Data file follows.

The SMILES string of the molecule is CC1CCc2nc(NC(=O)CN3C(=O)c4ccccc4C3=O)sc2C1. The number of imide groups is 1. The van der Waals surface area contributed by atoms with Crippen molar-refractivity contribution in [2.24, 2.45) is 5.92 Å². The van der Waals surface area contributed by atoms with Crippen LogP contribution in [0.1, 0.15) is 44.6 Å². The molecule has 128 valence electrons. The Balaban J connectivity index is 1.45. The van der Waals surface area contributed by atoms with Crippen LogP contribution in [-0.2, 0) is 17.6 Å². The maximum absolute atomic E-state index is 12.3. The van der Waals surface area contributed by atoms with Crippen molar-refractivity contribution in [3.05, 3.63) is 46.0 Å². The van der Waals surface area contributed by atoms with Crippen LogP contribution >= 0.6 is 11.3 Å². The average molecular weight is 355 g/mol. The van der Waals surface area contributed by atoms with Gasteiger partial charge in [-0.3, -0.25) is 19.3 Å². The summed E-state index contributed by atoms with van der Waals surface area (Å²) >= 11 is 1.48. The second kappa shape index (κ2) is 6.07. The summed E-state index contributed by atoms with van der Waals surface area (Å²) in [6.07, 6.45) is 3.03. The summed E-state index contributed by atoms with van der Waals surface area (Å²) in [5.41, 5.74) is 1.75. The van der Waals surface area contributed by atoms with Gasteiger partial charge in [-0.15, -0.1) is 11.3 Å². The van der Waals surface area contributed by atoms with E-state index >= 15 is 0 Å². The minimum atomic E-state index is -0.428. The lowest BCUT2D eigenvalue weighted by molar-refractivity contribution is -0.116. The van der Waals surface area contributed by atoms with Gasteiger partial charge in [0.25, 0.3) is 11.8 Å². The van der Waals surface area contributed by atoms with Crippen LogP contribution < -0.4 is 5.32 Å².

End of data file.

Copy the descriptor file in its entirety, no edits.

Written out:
The SMILES string of the molecule is CC1CCc2nc(NC(=O)CN3C(=O)c4ccccc4C3=O)sc2C1. The number of imide groups is 1. The van der Waals surface area contributed by atoms with Crippen molar-refractivity contribution in [2.24, 2.45) is 5.92 Å². The van der Waals surface area contributed by atoms with Crippen LogP contribution in [0.1, 0.15) is 44.6 Å². The molecule has 128 valence electrons. The Balaban J connectivity index is 1.45. The van der Waals surface area contributed by atoms with Crippen LogP contribution in [-0.2, 0) is 17.6 Å². The maximum absolute atomic E-state index is 12.3. The van der Waals surface area contributed by atoms with Crippen molar-refractivity contribution in [3.05, 3.63) is 46.0 Å². The van der Waals surface area contributed by atoms with Crippen LogP contribution >= 0.6 is 11.3 Å². The average molecular weight is 355 g/mol. The van der Waals surface area contributed by atoms with Gasteiger partial charge in [-0.3, -0.25) is 19.3 Å². The summed E-state index contributed by atoms with van der Waals surface area (Å²) >= 11 is 1.48. The second kappa shape index (κ2) is 6.07. The summed E-state index contributed by atoms with van der Waals surface area (Å²) in [6.07, 6.45) is 3.03. The summed E-state index contributed by atoms with van der Waals surface area (Å²) in [5.41, 5.74) is 1.75. The van der Waals surface area contributed by atoms with Gasteiger partial charge in [-0.15, -0.1) is 11.3 Å². The van der Waals surface area contributed by atoms with E-state index >= 15 is 0 Å². The minimum atomic E-state index is -0.428. The lowest BCUT2D eigenvalue weighted by molar-refractivity contribution is -0.116. The van der Waals surface area contributed by atoms with Gasteiger partial charge in [0.25, 0.3) is 11.8 Å². The van der Waals surface area contributed by atoms with Crippen LogP contribution < -0.4 is 5.32 Å².